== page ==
A couple of weekends ago we had some friends over for lunch. We live on the top floor of a 100-year old building and during the summer it is hot. Turning on the oven is not an option when we are entertaining, so we tend to serve things that can be prepared in advance. In fact, I am developing quite a repertoire of recipes that can be prepared in advance and served cold or room temperature. This farmers market tabbouleh is being added to that ever-growing list. I was inspired by something I’d seen in the Morito cookbook, an assortment of tabbouleh that adapt to the seasons.


This is one of the few times you could find me at the farmers market actually being inspired (spontaneously!) by the season. I usually have a plan— lists, even! But there I was like a genuine Alice Waters-zombie creating this dish in my mind’s eye. Throwing vegetables in my bag like a real farm-to-table free spirit who woke up like this. You should do the same, because with this sort of recipe not much could go wrong. I used a bunch of early summer vegetables (asparagus, fava beans, sugar snap peas) and piles of fresh dill and parsley. You can use any vegetables you like, and I mean that. I normally hate when recipes tell me that I can do whatever I like (but I want you to tell me what I like) but in this case it is true. Cook each vegetable in a way that leaves it with some crunch. For instance, I very briefly blanched the favas and the peas the day before and kept them in the fridge overnight (I’d do the same with all peas/beans). I charred the asparagus in a cast iron skillet (I would probably char peppers and zucchini too). Chop the vegetables into bite-sized pieces and you are good to do. I prepared all of the vegetables the night before and kept them in the refrigerator so they were ready to go for lunch.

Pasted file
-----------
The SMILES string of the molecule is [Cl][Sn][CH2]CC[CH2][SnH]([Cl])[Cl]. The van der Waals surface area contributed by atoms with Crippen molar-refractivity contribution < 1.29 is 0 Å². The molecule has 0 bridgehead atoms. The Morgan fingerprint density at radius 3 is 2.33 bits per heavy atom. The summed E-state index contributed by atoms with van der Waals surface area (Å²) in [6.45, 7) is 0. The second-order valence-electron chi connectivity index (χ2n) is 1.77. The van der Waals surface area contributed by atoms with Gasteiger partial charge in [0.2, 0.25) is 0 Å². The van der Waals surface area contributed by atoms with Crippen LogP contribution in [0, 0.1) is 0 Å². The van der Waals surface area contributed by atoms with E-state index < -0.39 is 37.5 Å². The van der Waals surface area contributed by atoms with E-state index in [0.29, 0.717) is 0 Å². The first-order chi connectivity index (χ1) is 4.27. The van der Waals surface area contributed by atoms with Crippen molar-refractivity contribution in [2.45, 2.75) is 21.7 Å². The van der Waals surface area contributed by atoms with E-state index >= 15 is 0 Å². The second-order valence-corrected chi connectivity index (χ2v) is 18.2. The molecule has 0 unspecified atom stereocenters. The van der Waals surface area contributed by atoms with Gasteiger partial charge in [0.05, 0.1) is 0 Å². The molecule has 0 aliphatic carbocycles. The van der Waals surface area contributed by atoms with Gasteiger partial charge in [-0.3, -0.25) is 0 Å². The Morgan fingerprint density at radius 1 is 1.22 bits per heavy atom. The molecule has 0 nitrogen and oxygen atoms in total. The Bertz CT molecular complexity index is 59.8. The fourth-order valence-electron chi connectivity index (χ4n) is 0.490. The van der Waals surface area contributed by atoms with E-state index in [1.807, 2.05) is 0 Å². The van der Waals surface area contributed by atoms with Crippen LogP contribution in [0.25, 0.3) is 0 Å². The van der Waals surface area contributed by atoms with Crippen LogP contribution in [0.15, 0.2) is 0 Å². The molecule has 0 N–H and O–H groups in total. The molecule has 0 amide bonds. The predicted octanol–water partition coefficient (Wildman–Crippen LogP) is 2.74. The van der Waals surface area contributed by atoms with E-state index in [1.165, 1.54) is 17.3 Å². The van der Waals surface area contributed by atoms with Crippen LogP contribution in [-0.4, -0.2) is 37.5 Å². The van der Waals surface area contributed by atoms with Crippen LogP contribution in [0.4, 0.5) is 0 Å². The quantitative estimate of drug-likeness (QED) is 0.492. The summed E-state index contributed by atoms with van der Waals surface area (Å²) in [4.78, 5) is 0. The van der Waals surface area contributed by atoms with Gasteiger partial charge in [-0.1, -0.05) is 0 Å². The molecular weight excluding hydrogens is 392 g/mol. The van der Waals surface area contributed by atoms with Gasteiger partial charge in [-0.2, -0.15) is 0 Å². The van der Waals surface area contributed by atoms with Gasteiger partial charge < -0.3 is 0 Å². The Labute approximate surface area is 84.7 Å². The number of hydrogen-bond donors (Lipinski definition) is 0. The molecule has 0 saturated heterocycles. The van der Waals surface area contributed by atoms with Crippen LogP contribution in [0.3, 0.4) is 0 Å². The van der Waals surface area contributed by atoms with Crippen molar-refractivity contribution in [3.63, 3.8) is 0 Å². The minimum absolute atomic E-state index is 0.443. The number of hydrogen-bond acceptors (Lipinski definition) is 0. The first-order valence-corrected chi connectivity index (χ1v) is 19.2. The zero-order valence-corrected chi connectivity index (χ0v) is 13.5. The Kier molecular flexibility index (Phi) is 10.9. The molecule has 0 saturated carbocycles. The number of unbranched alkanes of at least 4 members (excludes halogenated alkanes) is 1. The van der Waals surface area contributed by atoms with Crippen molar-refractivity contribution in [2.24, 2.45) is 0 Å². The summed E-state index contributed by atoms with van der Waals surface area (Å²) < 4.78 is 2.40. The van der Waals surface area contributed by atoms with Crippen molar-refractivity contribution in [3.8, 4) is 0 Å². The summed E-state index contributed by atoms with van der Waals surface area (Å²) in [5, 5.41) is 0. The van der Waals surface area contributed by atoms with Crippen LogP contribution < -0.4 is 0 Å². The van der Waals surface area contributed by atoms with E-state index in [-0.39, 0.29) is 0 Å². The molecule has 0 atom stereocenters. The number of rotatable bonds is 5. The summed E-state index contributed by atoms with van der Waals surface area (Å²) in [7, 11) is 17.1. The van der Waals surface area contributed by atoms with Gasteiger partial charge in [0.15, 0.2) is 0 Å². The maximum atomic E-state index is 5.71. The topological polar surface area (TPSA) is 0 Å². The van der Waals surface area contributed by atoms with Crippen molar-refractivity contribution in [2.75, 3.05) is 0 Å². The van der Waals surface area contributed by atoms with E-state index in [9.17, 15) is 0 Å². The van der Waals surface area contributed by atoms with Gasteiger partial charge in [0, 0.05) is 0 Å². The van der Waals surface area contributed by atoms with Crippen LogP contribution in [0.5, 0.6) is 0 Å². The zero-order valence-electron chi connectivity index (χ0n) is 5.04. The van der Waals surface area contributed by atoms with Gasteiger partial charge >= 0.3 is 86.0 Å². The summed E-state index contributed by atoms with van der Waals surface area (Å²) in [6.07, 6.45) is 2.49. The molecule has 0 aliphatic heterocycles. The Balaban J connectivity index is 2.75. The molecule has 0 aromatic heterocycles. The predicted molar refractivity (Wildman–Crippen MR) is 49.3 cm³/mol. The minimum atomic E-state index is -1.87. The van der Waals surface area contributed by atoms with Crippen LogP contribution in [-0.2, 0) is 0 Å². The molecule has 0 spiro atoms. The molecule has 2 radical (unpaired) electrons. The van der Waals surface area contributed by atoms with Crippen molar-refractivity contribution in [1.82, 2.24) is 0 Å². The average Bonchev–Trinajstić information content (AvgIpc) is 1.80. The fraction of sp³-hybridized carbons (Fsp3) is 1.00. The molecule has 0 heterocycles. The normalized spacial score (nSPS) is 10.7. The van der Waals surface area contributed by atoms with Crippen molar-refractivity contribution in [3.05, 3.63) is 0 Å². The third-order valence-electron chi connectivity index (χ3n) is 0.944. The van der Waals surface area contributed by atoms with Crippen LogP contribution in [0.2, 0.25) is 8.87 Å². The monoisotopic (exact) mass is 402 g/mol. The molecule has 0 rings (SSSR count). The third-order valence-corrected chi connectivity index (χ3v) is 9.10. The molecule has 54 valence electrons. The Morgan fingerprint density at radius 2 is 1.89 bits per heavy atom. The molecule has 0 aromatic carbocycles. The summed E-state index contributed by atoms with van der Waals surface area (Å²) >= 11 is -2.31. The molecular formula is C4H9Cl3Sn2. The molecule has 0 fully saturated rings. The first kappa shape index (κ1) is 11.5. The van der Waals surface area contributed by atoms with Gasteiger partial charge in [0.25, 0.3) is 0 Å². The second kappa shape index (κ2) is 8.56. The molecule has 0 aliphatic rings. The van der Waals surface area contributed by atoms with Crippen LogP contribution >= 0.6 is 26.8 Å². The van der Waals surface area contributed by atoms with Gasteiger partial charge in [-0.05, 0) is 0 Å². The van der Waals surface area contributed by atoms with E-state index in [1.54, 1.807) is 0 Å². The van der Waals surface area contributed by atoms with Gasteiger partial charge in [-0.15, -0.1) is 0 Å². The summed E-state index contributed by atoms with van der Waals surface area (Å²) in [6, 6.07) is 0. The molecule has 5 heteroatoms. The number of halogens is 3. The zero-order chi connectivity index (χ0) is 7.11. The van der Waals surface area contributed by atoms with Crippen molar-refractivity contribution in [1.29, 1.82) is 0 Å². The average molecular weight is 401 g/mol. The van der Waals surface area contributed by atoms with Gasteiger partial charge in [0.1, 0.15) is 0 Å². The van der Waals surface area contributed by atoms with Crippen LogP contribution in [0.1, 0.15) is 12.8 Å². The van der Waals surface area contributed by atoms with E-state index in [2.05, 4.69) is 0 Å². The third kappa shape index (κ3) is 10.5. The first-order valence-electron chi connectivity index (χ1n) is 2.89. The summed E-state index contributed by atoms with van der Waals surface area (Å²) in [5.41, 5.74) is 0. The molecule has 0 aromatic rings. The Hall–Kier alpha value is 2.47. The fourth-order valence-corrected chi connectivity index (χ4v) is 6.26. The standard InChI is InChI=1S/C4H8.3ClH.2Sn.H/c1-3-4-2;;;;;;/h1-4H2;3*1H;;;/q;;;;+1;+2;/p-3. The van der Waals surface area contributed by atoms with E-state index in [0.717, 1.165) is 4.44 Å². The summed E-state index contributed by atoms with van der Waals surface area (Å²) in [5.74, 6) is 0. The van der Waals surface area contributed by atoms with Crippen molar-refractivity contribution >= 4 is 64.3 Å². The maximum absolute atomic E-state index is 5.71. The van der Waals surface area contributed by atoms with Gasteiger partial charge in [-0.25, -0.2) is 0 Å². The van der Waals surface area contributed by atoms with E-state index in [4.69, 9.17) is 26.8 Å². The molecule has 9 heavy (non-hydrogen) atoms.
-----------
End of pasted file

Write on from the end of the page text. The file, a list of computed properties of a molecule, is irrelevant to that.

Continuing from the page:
We served this with some marinated mozzarella and tomatoes and an eggplant puree. It was the perfect summer lunch.

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Early Summer Tabbouleh (inspired by Morito)

  • 1 cup of uncooked bulgur
  • 1 garlic clove
  • pinch of cinnamon
  • 4 tablespoons freshly squeezed lemon juice
  • 4 tablespoons extra virgin olive oil
  • kosher salt and black pepper for seasoning
  • vegetables of your choice, I used: asparagus, fava beans, sugar snap peas, and scallions (see photo above for the amount of each) cooked, if needed, and chopped into bite-size pieces
  • a large bunch parsley, chopped
  • a large bunch dill, chopped
  • a small bunch of mint, chopped

Prepare the bulgur: This usually involves pouring boiling water over the grain and letting it sit until the mixture is absorbed. Then, run a fork through the bulgur to fluff it, like you would couscous. (I use this bulgur from Bob’s Red Mill and you pour 1 cup of boiling water over the 1 cup of bulgur.)

Make the dressing: Put the garlic, cinnamon, lemon juice, olive oil, salt and pepper in a small jar and shake to combine. Taste and adjust seasoning.

In a large bowl, combine the bulgur, vegetables, and chopped herbs and toss to combine them. Pour 3/4 of the prepared dressing over the salad, toss again, and taste for seasoning. You may need to add more dressing or salt. Serve at room temperature, or chilled. Serves 4-6.

25 comments to “Tabbouleh”

  1. IS this still a comedy blog? We are due for some of your creative reflections of funny things which is why you have such a loyal following.
    Comedy PLEASE!!!!

  2. lol sfb. thanks.

  3. These photos make my heart sing.

  4. sfb, I totally LOL’d right here:

    “Throwing vegetables in my bag like a real farm-to-table free spirit who just woke up like this.”

  5. Those fava beans! They look like pillowy mouth goodness.

  6. Alice Waters-zombie ftw! this looks amazing.

  7. That looks so good and reminds me of holidays in France…